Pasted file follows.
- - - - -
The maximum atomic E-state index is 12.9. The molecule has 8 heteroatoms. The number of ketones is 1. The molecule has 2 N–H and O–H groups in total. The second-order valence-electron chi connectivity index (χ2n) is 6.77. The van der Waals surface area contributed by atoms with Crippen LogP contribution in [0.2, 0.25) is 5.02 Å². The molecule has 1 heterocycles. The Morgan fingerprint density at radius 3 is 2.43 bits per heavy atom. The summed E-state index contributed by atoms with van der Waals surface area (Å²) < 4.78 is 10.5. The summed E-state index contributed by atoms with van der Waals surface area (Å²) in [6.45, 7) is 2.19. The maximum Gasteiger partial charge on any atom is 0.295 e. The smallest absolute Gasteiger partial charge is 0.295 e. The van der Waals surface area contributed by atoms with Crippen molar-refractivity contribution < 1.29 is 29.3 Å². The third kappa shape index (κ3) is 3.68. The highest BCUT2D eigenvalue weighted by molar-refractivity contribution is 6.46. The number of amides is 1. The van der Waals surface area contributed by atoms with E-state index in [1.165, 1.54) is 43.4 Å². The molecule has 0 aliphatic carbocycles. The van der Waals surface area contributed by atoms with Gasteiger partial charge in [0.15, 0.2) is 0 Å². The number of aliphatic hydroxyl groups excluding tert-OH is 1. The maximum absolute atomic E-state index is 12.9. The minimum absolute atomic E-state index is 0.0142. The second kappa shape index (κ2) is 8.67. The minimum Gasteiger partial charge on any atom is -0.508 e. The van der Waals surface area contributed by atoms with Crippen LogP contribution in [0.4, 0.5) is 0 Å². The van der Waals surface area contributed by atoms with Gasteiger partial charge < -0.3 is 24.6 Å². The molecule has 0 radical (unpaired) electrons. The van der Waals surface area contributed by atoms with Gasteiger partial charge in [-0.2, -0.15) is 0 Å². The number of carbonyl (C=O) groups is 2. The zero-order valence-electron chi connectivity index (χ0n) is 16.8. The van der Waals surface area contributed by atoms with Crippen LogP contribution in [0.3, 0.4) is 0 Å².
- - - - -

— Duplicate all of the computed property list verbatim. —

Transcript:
The maximum atomic E-state index is 12.9. The molecule has 8 heteroatoms. The number of ketones is 1. The molecule has 2 N–H and O–H groups in total. The second-order valence-electron chi connectivity index (χ2n) is 6.77. The van der Waals surface area contributed by atoms with Crippen LogP contribution in [0.2, 0.25) is 5.02 Å². The molecule has 1 heterocycles. The Morgan fingerprint density at radius 3 is 2.43 bits per heavy atom. The summed E-state index contributed by atoms with van der Waals surface area (Å²) < 4.78 is 10.5. The summed E-state index contributed by atoms with van der Waals surface area (Å²) in [6.45, 7) is 2.19. The maximum Gasteiger partial charge on any atom is 0.295 e. The smallest absolute Gasteiger partial charge is 0.295 e. The van der Waals surface area contributed by atoms with Crippen molar-refractivity contribution < 1.29 is 29.3 Å². The third kappa shape index (κ3) is 3.68. The highest BCUT2D eigenvalue weighted by molar-refractivity contribution is 6.46. The number of amides is 1. The van der Waals surface area contributed by atoms with E-state index in [1.165, 1.54) is 43.4 Å². The molecule has 0 aliphatic carbocycles. The van der Waals surface area contributed by atoms with Gasteiger partial charge in [0.15, 0.2) is 0 Å². The number of aliphatic hydroxyl groups excluding tert-OH is 1. The maximum absolute atomic E-state index is 12.9. The minimum absolute atomic E-state index is 0.0142. The second kappa shape index (κ2) is 8.67. The minimum Gasteiger partial charge on any atom is -0.508 e. The van der Waals surface area contributed by atoms with Crippen LogP contribution in [0.4, 0.5) is 0 Å². The van der Waals surface area contributed by atoms with Gasteiger partial charge < -0.3 is 24.6 Å². The molecule has 0 radical (unpaired) electrons. The van der Waals surface area contributed by atoms with Gasteiger partial charge in [-0.2, -0.15) is 0 Å². The number of carbonyl (C=O) groups is 2. The zero-order valence-electron chi connectivity index (χ0n) is 16.8. The van der Waals surface area contributed by atoms with Crippen LogP contribution in [0.3, 0.4) is 0 Å².